Singapore-based superapp Grab said Wednesday that its delivery segment has broken even, including the popular food delivery service, as the Southeast Asian tech giant rushes to narrow years of losses in the face of stronger investor scrutiny.
Adjusted earnings before interest, taxes, depreciation and amortization (EBITDA) in the delivery business totaled USD 9 million for the July-September quarter, turning positive from a USD 22 million loss in the year-ago period.
The Nasdaq-listed company originally expected the segment to break even in the second quarter of 2023. On a group level, the company kept its plan to break even by the second half of 2024 on an adjusted EBITDA basis.
During an earnings call on Wednesday, CEO Anthony Tan said the latest results “demonstrate our ability to drive growth and profitability in tandem.” Grab has been slowing its incentive payouts to users and focusing more on loyal customers with higher transactions.
“We saw solid growth despite the normalization of food delivery demand,” he added.
The announcement came as Grab on Wednesday reported a USD 342 million loss for the July-September quarter, narrowing 65% from a USD 988 million loss for the same period last year.
Group revenue reached a record USD 382 million, up 143% on the year. On top of the strong delivery segment, the top line of the ride-hailing business more than doubled as demand returned thanks to economies reopening from pandemic restrictions.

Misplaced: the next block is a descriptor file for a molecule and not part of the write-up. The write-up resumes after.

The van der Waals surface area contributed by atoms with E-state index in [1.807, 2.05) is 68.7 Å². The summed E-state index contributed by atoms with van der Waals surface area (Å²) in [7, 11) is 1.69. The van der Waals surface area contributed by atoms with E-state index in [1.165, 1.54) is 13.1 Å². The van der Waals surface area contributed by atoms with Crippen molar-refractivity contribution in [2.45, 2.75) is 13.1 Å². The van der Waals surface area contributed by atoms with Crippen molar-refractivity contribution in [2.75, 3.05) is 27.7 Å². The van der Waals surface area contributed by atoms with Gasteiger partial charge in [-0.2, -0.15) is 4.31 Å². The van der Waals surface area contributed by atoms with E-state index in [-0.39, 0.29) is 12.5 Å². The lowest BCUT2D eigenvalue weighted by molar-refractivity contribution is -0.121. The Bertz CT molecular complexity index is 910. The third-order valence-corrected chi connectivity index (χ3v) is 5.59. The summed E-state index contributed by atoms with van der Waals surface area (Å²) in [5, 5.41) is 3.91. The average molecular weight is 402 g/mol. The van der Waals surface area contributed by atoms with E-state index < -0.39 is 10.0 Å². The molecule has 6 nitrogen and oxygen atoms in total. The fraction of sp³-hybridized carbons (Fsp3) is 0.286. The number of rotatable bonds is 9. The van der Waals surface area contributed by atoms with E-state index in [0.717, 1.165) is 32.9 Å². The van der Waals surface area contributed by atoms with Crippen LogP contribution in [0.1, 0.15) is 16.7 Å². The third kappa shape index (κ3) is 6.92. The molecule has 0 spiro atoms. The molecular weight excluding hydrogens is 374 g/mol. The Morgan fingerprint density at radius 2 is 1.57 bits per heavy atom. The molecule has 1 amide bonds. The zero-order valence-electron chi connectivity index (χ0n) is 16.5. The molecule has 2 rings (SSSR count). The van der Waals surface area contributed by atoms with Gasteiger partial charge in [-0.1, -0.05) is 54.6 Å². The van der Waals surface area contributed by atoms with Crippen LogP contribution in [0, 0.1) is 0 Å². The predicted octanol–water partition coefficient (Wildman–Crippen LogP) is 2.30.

The latest quarterly results were better than the market consensus. According to QUICK FactSet, analysts had estimated a net loss of USD 376 million and revenue of USD 341 million.
Following the earnings results, Grab’s share price jumped nearly 12% at one point in early trading on Wednesday in New York.
Founded in 2012, Grab began as a ride-hailing service and expanded into the competitive food delivery field, gaining a large user base in eight Southeast Asian markets in part from its heavy incentives to users and drivers.
But since last year, rising interest rates and a stronger prospect of economic recession in developed markets have dampened valuations of high-growth tech companies like Grab. Despite the rise in share price early Wednesday, Grab’s valuation remains over 50% lower this year.
With the change of tide, Grab has been reducing incentive payouts, focusing more on loyal users by cross-selling its services across the platform. The company also exited its cloud kitchen services in some markets and closed its grocery warehouses in Singapore, Vietnam and the Philippines.
Grab revised its 2022 revenue guidance upward to between USD 1.32 billion and USD 1.35 billion from the previous range of USD 1.25 billion to USD 1.30 billion.
Still, the company has yet to turn profitable on a group level, hampered by costs tied to its new digital banking business. Grab entered the virtual bank sector in Singapore in September with plans to enter Malaysia and Indonesia next year.
For the latest quarter, adjusted EBITDA for financial services saw a USD 104 million loss, compared with a USD 76 million loss from a year ago. The company’s investment in online lending is expected to peak in 2023 and take another three years to break even.
During the earnings call on Wednesday, Chief Operating Officer Alex Hungate said Grab expects the digital bank business “to continue to require some higher investment” over the next few quarters.